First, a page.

Nonetheless, Lomborg notes that the reaction to the news by extremists in the environmental community is illuminating. Jeremy Rifkin of the Foundation on Economic Trends, thought such a development was, “the worst thing that could happen” because it would allow man to exploit the planet even more. John Holdren, a physicist at the University of California, Berkeley lamented, “…clean-burning, non-polluting hydrogen-using bulldozers still could knock down trees…” Laura Nader, also of Berkeley believes that “…many people just assume that cheaper, more abundant energy will mean that mankind is better off, but there is no evidence for that.”

Most people are concerned both about their economic and environmental future. The world is not perfect and there still are many problems to overcome, but fortunately the evidence suggest that human life and the environment are getting better. We need to constantly weigh the costs and benefits of environmental improvements. However, for the vocal minority in the environmental movement, environmentalism is a mere device to enforce a Luddite, anti-technology agenda on the rest of us.

Crackdown on Student Who Defends America

Sunday, November 18th, 2001

Naturalized American citizens are often times more conspicuously patriotic than American-born citizens who are more likely to take their birthrights for granted. After all, a naturalized citizen makes a deliberate choice to declare allegiance to the United States. Those born here may or may not consciously assume a sincere allegiance or love of country. Perhaps, this tendency partially explains the actions of Zewdalem Kebede, on September 22, 2001.

Kebede is a senior majoring in political science at San Diego State University. He was born in Ethiopia and is a naturalized citizen. On the eventful Saturday, Kebede was studying in the Reserve Book Room of the Love Library. Within earshot, four Saudi Arabian students were conversing in Arabic keeping their conversation private from passersby. Kebede, however, speaks fluent Arabic.

According to Kebede, the students were rejoicing in the September 11 terrorist attacks and were only displeased that the White House was not also hit. Unable to contain his displeasure, he spoke to the Saudi students in Arabic and told them they should be ashamed of their attitude. Thousands of citizens of the country that was being so hospitable to them had been killed.

The details of the verbal exchange between the Kebede and the Saudi students remain unclear. Witnesses could not speak Arabic. No one reports any physical exchange or intimidation, though one of the Saudi students called the campus police. By the time, the police arrived what ever happened had been over for 30 minutes. Kebede and the students had gone their separate ways. Nonetheless, the Saudi students claimed harassment. Apparently, the university police cautioned both parties. Without any formal finding of wrongdoing, Kebede was warned by the president of the university about “abusive” conduct and was “admonished to conduct [himself] as a responsible member of the campus community in the future.”

In response to the incident, Kebede stated for the student paper:

“I’m naturalized American. I have taken an oath to protect this country, so that is my part to do — for that I am happy. I am an honest citizen for this country. I showed those guys that there are people who love America, who defend America. That’s what I showed. Is that a crime?”

Actually, the incident is illustrative of the Leftist assault on free expression on campus. Any serious campus ought to be an intellectual free-fire zone, under the presumption that in such a crucible truth emerges. People who are too emotionally or intellectually insecure to see or hear ideas that challenge their comfortable notions are not yet ready for college. If the ideas the Saudi students expressed could not bear scrutiny, then perhaps those ideas were deficient.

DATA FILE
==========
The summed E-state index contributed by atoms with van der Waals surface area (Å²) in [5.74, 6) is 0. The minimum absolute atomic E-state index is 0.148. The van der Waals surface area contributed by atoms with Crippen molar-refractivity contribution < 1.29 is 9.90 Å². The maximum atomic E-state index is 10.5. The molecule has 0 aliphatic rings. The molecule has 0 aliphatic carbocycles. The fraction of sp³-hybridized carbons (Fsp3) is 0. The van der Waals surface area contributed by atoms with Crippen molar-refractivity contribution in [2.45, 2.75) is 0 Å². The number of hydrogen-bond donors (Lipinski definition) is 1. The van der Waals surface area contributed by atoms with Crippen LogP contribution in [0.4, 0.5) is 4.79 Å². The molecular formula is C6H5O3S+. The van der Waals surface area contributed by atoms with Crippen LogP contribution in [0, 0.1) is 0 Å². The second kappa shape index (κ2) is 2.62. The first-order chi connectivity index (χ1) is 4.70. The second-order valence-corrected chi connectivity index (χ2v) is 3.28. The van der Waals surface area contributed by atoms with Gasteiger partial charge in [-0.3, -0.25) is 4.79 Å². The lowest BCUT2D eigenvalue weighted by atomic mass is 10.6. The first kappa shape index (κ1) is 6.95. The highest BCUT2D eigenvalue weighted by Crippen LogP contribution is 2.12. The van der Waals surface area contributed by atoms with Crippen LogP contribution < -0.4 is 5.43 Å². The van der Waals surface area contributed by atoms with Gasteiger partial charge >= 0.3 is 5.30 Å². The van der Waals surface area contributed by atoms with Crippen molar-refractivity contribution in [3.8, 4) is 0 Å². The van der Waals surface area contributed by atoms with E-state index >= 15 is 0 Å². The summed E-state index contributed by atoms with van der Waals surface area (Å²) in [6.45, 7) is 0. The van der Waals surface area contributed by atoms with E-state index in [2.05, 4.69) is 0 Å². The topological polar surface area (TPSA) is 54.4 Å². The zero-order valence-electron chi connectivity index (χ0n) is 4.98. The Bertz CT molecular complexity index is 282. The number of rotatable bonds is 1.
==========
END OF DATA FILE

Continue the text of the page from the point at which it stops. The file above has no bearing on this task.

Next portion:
The Left on campus wants to suppress speech that makes minorities uncomfortable. As Peter Beinart of The New Republic explained that too often on campuses, “…[Sp]eech that offends minority students constitutes an implicit threat to their safety and therefore merits suppression. Threats to national security or rhetoric that offends those who suffered on September 11 do not.”

If you are really uncertain as to the nature of San Diego State’s official reaction, consider what would have happened in a similar incident if the people involved had been different. Assume that the four students who were talking privately were white students discussing their satisfaction that a black American had been dragged to his death in Texas and that their only regret is that more black Americans had not met a similar fate. Further assume that a black student overheard the ugly conversation and had the courage to confront the white students to tell them that they should be ashamed of themselves. Do you really believe that San Diego State University would have written a letter of admonition to that black student, and allowed the white students to walk away with no consequences and their identities unrevealed.

The courageous black student would have lauded for his actions and so should Kebede.

A Big Mistake

Sunday, November 11th, 2001

“In all criminal prosecutions the accused shall enjoy the right…to have the assistance of counsel for his defense.” — Sixth Amendment to the US Constitution.

It is disappointing to listen to radio and television call-in talk shows and hear some middle Americans express an enthusiastic willingness to exchange civil liberties for greater security. This willingness is born of our current insecurity induced by the attacks on the New York World Trade Centers and the Pentagon. We have not recently experienced significant losses of civil liberties for many to understand the nature of the trade they seem prepared to accept.

This last week, the Justice Department, under Attorney General John Ashcroft, implemented rules which on their face appear to violate the Sixth Amendment’s guarantee that those accused of a crime (and even those just detained) are entitled to enjoy the “assistance of counsel” in the preparation of a defense.

According to this new policy, if the attorney general formally declares that “reasonable suspicion exists to believe that an inmate may use communications with attorneys or their agents to facilitate acts of terrorism,” the government can eavesdrop on their conversations.  Inmates have no expectation of privacy and the government can regularly monitor conversations with friends, relatives, and other inmates. However, conversations with attorneys had always been considered privileged.